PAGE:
100 years since establishment of Czechoslovakia’s Labská Shipping Joint-Stock Company
Once the largest river shipping company in Central Europe, Labská JSC was established thanks to the recognition of the Elbe as an international river. Its founders were the then Czechoslovak state as well as several banks. The establishment was approved by parliament on June 13, 1922.
The Czechoslovak state acquired ships after the end of the First World War as war reparations. These were then placed into the newly set-up company. Specifically, Labská JSC possessed 18 steamers, 11 speedboats, 189 boats, 7 chain steamers, 12 port steamers, 7 storage boats, 49 barges and 21 other support vessels. The company employed around 1,000 when it was founded and was based in the Northern Bohemian city of Děčín, which lies along the Elbe. Most of the initial sailors were German citizens with experience of navigating the river. It was only after the introduction of vocational courses in sailing that the company was able to start hiring Czechoslovak citizens in large numbers.
The Golden Era
Labská JSC gradually grew in size as more modern motor cargo ships and tugs began to be constructed. However, further development of the company was hindered by the outbreak of the Second World War. In 1949 the company was nationalist and during the 1950s it was renamed to Československá plavba labsko-oderská ČSPLO (Czechoslovak Elbe-Oder Shipping). During socialism, specifically in the 1980s, the ČSPLO reached its zenith as it became the largest river shipping company in Central Europe with around 4,000 employees.
The company owned ports in many cities that lay along the Elbe. Aside from Děčín, these included Ústí nad Labem, Lovosice, Mělník, Prague and Kolín. Roughly 700 Czechoslovak ships would transport up to a million tons of cargo along the Elbe from Děčín to Hamburg every year. This was also possible thanks to the advantageous lease agreement on part of the Hamburg port after World War I.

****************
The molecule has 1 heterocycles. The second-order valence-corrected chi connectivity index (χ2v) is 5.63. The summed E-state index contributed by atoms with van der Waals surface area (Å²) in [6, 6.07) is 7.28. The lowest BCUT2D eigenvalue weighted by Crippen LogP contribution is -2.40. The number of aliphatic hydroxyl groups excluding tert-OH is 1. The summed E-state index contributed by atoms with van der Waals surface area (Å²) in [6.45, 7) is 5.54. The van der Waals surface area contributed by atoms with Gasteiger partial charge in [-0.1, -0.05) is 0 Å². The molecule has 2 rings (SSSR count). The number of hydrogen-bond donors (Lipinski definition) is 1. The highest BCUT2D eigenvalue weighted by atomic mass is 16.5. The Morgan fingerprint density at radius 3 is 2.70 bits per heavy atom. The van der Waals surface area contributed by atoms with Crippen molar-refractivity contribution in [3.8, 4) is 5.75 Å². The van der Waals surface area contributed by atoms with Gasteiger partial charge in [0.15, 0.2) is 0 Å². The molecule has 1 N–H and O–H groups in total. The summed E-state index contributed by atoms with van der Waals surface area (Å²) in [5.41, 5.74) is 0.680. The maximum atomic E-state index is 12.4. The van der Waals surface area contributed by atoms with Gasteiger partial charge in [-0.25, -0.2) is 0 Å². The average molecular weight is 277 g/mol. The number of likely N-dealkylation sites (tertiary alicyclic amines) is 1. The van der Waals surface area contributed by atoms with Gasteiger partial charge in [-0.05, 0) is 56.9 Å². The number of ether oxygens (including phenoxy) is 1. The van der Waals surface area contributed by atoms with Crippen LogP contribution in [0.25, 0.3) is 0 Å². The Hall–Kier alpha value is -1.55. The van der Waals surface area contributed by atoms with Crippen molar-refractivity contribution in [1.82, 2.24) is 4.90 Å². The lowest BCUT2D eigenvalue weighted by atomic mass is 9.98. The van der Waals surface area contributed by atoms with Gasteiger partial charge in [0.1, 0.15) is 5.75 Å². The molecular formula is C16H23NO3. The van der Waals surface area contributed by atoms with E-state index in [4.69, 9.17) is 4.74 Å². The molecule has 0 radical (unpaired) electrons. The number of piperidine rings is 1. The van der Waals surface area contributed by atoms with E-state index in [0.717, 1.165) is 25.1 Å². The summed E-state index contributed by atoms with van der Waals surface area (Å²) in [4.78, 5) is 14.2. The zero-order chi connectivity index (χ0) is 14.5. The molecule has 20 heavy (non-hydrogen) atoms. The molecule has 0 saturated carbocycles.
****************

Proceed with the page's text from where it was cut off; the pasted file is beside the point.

Decline after 1989
The company’s gradual decline began after the fall of communism and the onset of privatisation. The Elbe shipping route also began to be less important during the 1990s. Having lost its profits from transporting coal, the company was also plagued by bad management and years of unusually shallow water. It eventually went bankrupt in 2001.
Parts of the company were eventually sold off and still continue to operate. The shipping component went to a company called Argo Bohemia. Meanwhile, the docks were sold to České loděnice (Czech Shipyards). Finally, the harbour component was taken over by Česko-saské přístavy (Czech-Saxon Harbours). Further changes in ownership then took place in 2018. Today, the remains of the company are no longer in Czech hands as the Argo Bohemia share was bought by German company Rhenus. What remains is also considerably smaller than 100 years ago. Rhenus employs 71 employees and operates 24 ships.